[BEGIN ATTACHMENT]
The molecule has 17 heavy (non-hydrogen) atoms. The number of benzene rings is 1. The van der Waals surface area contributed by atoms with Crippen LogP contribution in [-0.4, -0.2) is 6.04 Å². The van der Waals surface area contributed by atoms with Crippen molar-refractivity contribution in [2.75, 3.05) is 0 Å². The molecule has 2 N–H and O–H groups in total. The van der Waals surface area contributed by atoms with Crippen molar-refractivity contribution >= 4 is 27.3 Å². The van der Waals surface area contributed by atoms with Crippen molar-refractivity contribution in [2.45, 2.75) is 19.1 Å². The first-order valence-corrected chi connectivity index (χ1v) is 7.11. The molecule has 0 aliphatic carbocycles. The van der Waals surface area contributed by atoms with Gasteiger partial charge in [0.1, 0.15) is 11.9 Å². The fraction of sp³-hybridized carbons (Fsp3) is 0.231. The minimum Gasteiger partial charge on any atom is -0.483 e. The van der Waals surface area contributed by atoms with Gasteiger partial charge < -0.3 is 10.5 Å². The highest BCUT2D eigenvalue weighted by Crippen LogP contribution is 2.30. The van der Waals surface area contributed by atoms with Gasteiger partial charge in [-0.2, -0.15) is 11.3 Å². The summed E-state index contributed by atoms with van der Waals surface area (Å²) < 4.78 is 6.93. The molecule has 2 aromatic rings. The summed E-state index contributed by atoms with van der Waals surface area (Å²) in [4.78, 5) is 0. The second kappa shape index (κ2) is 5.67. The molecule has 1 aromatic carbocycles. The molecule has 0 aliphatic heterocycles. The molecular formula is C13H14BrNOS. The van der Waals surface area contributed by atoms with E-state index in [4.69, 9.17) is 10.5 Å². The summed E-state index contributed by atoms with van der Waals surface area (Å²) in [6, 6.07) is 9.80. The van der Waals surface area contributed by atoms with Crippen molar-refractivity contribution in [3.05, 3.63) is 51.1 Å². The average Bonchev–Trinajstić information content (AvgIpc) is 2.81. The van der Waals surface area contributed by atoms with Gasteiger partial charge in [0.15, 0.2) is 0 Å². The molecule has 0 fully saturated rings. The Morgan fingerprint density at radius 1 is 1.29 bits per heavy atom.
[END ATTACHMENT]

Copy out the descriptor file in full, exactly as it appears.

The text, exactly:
The molecule has 17 heavy (non-hydrogen) atoms. The number of benzene rings is 1. The van der Waals surface area contributed by atoms with Crippen LogP contribution in [-0.4, -0.2) is 6.04 Å². The van der Waals surface area contributed by atoms with Crippen molar-refractivity contribution in [2.75, 3.05) is 0 Å². The molecule has 2 N–H and O–H groups in total. The van der Waals surface area contributed by atoms with Crippen molar-refractivity contribution >= 4 is 27.3 Å². The van der Waals surface area contributed by atoms with Crippen molar-refractivity contribution in [2.45, 2.75) is 19.1 Å². The first-order valence-corrected chi connectivity index (χ1v) is 7.11. The molecule has 0 aliphatic carbocycles. The van der Waals surface area contributed by atoms with Gasteiger partial charge in [0.1, 0.15) is 11.9 Å². The fraction of sp³-hybridized carbons (Fsp3) is 0.231. The minimum Gasteiger partial charge on any atom is -0.483 e. The van der Waals surface area contributed by atoms with Gasteiger partial charge < -0.3 is 10.5 Å². The highest BCUT2D eigenvalue weighted by Crippen LogP contribution is 2.30. The van der Waals surface area contributed by atoms with Gasteiger partial charge in [-0.2, -0.15) is 11.3 Å². The summed E-state index contributed by atoms with van der Waals surface area (Å²) < 4.78 is 6.93. The molecule has 2 aromatic rings. The summed E-state index contributed by atoms with van der Waals surface area (Å²) in [4.78, 5) is 0. The second kappa shape index (κ2) is 5.67. The molecule has 1 aromatic carbocycles. The molecule has 0 aliphatic heterocycles. The molecular formula is C13H14BrNOS. The van der Waals surface area contributed by atoms with E-state index in [4.69, 9.17) is 10.5 Å². The summed E-state index contributed by atoms with van der Waals surface area (Å²) in [6, 6.07) is 9.80. The van der Waals surface area contributed by atoms with Crippen molar-refractivity contribution in [3.05, 3.63) is 51.1 Å². The average Bonchev–Trinajstić information content (AvgIpc) is 2.81. The van der Waals surface area contributed by atoms with Gasteiger partial charge in [0.15, 0.2) is 0 Å². The molecule has 0 fully saturated rings. The Morgan fingerprint density at radius 1 is 1.29 bits per heavy atom.